Local government is on the cusp of change. The Government’s delayed ‘Devolution and Local Recovery’ whitepaper may have been put on the backburner for the time being but across the country, there is still a heated debate at many levels around reorganising the way councils work.
This plays into a trajectory of local government reform which has been taking place over many years. Consultations about the creation of unitary authorities across the country from Cumbria to North Yorkshire have recently ended. ‘Super districts’ have been created in Somerset West and Taunton and also in East and West Suffolk.
Despite a renewed Government focus on the ‘levelling up’ agenda, reorganisation is likely to remain an ongoing focus in local government. The primary driver is a push to save money. We may see some local and district authorities merged into unitary ones, while we may witness county councils split into multiple unitary authorities. In both cases, there will be a drive to ensure that the new approach brings efficiencies. Often the thinking in terms of benefits is very much at a headline rather than a granular detail level.
Systems and data – assessing challenges and solutions
It is worth noting, though, that both methods of restructuring outlined above will also have an implication on systems and data. In the former case, authorities will need to combine services and data and replace systems. In the latter, they will generally need to re-configure in a different way and split into multiple datasets and systems. Each have their attendant challenges.
In both cases, councils will need to assess the most effective approach to service delivery. That is of fundamental importance – and unfortunately, there are often multiple challenges to negotiate.
Data management will be one important area to consider. With data potentially coming in from multiple different sources within a newly structured authority, councils will need to have systems in place that enable them to ingest that data and then use it to work out how best to reconfigure their services to ensure they are efficient and effective moving forwards. To do that will require them putting in place high-quality asset management software that is sufficiently flexible to bring in new data and quickly make sense of it.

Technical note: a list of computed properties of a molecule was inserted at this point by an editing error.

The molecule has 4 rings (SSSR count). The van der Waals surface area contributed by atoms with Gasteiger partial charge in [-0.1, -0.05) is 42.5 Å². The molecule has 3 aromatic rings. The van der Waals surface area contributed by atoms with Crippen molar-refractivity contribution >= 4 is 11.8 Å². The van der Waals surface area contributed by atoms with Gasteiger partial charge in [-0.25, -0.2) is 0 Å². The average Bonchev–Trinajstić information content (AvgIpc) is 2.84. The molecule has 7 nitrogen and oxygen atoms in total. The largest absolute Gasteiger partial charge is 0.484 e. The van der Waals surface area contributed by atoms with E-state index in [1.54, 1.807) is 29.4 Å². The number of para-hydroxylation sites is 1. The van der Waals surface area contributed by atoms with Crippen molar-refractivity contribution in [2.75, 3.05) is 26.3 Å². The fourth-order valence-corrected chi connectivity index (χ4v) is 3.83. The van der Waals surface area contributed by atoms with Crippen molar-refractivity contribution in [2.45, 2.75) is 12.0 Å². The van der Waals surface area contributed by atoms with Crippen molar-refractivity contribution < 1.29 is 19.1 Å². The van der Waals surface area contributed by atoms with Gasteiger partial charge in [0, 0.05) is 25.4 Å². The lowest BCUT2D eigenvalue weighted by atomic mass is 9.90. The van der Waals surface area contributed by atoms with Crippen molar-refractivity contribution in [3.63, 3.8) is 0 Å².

Whatever the specific scenario, good data management and getting insight from data quickly will be key for councils in identifying new challenges in service delivery and responding to them quickly. Take waste collection, for example. If the area covered by the council service has changed as a result of the reorganisation, resources previously available to the council may no longer be. The way infrastructure is configured may have altered. All that will affect the efficiency of service delivery, but good data and insight and being able to model these kinds of scenarios, with ‘what if‘ analysis, will help identify the issue early and allow councils to take proactive actions to address it.
Another challenge councils may face following reorganisations is staff leaving and taking their knowledge and insight with them. Without the right systems in place, this knowledge might be lost to the organisation forever. That’s where asset management software can potentially help in capturing that knowledge in people’s heads by logging information and capturing it in the back office where it can be used to enhance service delivery today and in the future.
How technology helps find an answer
IT and services will be key in addressing all these challenges and developing a plan to deal with them. In implementing their plans, councils can benefit from putting in place a single system across multiple services. Such an approach will enable them to tweak their operations as they bed in and are adjusted based on other factors that either weren’t understood or accounted for in the strategic planning, or change due to different demands. It will help also in enabling staff to join up data stored in various silos across the wider organisation and connect people, data and systems to ensure the public are kept informed at all times about service changes and receive prompt feedback to any queries or requests. That’s where a fully coordinated and connected technology solution can help in addressing the challenges of local government re-organisation and, more broadly, in delivering the capability that councils need to start taking advantage of the opportunities.
Steve White is head of transformation accounts at Yotta